6. Guatemala Sinkhole:
A gaping sinkhole in Guatemala City swallowed a three-story building on May 31, 2010. This was after Tropical Storm Agatha hit Central America over the weekend. According to some reports, the sinkhole was 20 meters wide and 204 feet deep. It killed three people. Though this phenomenon caused a lot of shock amongst scientists who believe that sinkholes are common in certain areas but that Guatemala’s sinkhole was unusual.
7. Pakisthan floods:
Pakistan floods began in July 2010. This was because of torrential monsoon rains in the Khyber Pakhtunkhwa, Sindh, Punjab and Balochistan regions of Pakistan and affected the Indus River basin. Reports suggest that at one point approximately one-fifth of Pakistan’s total land area was underwater. The Pakistani government estimated that the floods directly affected about 20 million people. The impact included destruction of property, livelihood and infrastructure, with a death toll of close to 2,000.
8. Russian Wildfires:
In July 2010 when Pakistan was flooding, seven regions in Russia were fighting wildfires. The wildfire covered more than 300,000 acres and filled the air with toxic fumes. Moscow was covered by dense smoke that led to delays in flights and smog covered seats. The wildfire killed over 50 people leaving 3,000 people homeless. August a sudden temperature drop in temperature and rainfall helped douse the fires.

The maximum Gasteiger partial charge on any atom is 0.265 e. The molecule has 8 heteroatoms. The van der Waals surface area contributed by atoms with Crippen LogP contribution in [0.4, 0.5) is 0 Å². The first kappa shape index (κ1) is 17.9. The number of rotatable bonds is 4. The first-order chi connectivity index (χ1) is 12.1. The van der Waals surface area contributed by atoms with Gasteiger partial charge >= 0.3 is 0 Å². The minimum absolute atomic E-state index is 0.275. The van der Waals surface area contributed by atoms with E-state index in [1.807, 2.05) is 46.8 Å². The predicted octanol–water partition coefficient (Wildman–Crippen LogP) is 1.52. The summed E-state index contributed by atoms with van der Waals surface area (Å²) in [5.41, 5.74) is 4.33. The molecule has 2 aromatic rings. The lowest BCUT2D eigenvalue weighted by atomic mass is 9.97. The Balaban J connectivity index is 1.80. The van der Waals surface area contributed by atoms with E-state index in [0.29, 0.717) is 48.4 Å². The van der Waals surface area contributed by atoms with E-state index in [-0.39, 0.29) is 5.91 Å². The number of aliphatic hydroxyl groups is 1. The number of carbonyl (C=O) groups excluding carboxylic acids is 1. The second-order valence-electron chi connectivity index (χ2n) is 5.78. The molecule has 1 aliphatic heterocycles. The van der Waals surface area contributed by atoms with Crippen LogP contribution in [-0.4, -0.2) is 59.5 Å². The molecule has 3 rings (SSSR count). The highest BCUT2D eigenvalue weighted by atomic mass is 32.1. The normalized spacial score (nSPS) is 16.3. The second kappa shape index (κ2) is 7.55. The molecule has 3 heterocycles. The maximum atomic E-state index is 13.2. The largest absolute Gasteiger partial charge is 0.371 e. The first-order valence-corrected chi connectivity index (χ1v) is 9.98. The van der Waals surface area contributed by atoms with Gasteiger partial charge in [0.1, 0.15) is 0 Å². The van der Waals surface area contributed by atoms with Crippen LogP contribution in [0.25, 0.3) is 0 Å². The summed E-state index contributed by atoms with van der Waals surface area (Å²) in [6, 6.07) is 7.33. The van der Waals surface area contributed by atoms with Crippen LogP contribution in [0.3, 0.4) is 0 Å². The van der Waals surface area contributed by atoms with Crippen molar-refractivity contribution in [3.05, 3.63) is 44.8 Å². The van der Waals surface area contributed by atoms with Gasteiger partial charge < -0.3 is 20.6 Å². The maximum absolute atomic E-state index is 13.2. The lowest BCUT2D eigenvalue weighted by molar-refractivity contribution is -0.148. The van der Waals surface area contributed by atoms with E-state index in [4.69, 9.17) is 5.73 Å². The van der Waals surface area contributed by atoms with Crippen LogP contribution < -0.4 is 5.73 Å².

9. Canada Forest Fires:
Northern Quebec, Canada was affected by 56 forest fires during May and June. Over 2,300 people evacuated their homes. There was no sign of rain for several weeks though winds were supposed to stay light through to the beginning of September. Western Canada was affected by many fires in July and August, including British Columbia and Alberta. Close to 40,000 hectares of forest was destroyed in British Columbia. Additionally, close to 291,700 hectares of forest were burned in British Columbia by August 23.
10. Hurricane Earl:
Hurricane Earl was a long and powerful tropical cyclone. On August 25, it formed a typical Cape Verde-type hurricane. It, however, became a tropical storm later that day several hundred miles east-southeast of the Cape Verde Islands. After the first two days of winds of 45 mph (75 km/h) it started to strengthen. On August 29, Earl was upgraded to a hurricane to a major hurricane shortly after brushing the northern Leeward Islands. It attained 135 mph (215 km/h) wind speeds. It further increased to 145 mph (230 km/h) on September 2. The estimated damages on Leeward Islands were $40.8 million. New Jersey, Massachusetts and Florida saw some fatalities because of the currents and rough seas. In Nova Scotia and Canada where Earl made landfall as a category 1 hurricane, one person drowned and hundreds of thousands of people lost power.